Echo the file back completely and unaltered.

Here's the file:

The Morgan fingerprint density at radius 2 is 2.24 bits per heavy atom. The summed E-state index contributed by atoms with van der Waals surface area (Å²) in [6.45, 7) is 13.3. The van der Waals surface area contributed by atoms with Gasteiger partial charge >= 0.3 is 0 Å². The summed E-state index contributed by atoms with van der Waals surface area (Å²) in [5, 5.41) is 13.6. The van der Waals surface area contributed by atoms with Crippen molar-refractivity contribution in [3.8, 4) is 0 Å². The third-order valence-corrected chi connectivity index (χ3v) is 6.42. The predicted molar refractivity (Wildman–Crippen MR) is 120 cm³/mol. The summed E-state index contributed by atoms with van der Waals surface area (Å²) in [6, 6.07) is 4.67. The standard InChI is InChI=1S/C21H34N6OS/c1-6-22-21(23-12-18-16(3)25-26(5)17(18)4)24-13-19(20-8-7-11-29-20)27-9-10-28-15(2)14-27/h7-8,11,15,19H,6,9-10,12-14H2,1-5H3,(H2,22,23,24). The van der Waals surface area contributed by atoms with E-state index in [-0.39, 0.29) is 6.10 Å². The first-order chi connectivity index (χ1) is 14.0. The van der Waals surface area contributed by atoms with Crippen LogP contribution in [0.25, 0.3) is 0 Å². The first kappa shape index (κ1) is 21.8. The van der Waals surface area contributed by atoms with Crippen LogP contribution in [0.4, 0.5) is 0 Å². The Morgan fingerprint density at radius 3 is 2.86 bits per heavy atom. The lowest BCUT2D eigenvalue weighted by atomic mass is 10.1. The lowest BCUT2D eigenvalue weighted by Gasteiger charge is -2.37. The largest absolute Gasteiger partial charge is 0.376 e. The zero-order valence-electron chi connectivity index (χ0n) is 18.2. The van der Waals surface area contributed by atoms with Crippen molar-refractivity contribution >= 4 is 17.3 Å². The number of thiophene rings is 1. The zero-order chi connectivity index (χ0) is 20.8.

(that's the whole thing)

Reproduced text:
The Morgan fingerprint density at radius 2 is 2.24 bits per heavy atom. The summed E-state index contributed by atoms with van der Waals surface area (Å²) in [6.45, 7) is 13.3. The van der Waals surface area contributed by atoms with Gasteiger partial charge >= 0.3 is 0 Å². The summed E-state index contributed by atoms with van der Waals surface area (Å²) in [5, 5.41) is 13.6. The van der Waals surface area contributed by atoms with Crippen molar-refractivity contribution in [3.8, 4) is 0 Å². The third-order valence-corrected chi connectivity index (χ3v) is 6.42. The predicted molar refractivity (Wildman–Crippen MR) is 120 cm³/mol. The summed E-state index contributed by atoms with van der Waals surface area (Å²) in [6, 6.07) is 4.67. The standard InChI is InChI=1S/C21H34N6OS/c1-6-22-21(23-12-18-16(3)25-26(5)17(18)4)24-13-19(20-8-7-11-29-20)27-9-10-28-15(2)14-27/h7-8,11,15,19H,6,9-10,12-14H2,1-5H3,(H2,22,23,24). The van der Waals surface area contributed by atoms with E-state index in [-0.39, 0.29) is 6.10 Å². The first-order chi connectivity index (χ1) is 14.0. The van der Waals surface area contributed by atoms with Crippen LogP contribution in [0.25, 0.3) is 0 Å². The first kappa shape index (κ1) is 21.8. The van der Waals surface area contributed by atoms with Crippen LogP contribution in [0.4, 0.5) is 0 Å². The Morgan fingerprint density at radius 3 is 2.86 bits per heavy atom. The lowest BCUT2D eigenvalue weighted by atomic mass is 10.1. The lowest BCUT2D eigenvalue weighted by Gasteiger charge is -2.37. The largest absolute Gasteiger partial charge is 0.376 e. The zero-order valence-electron chi connectivity index (χ0n) is 18.2. The van der Waals surface area contributed by atoms with Crippen molar-refractivity contribution >= 4 is 17.3 Å². The number of thiophene rings is 1. The zero-order chi connectivity index (χ0) is 20.8.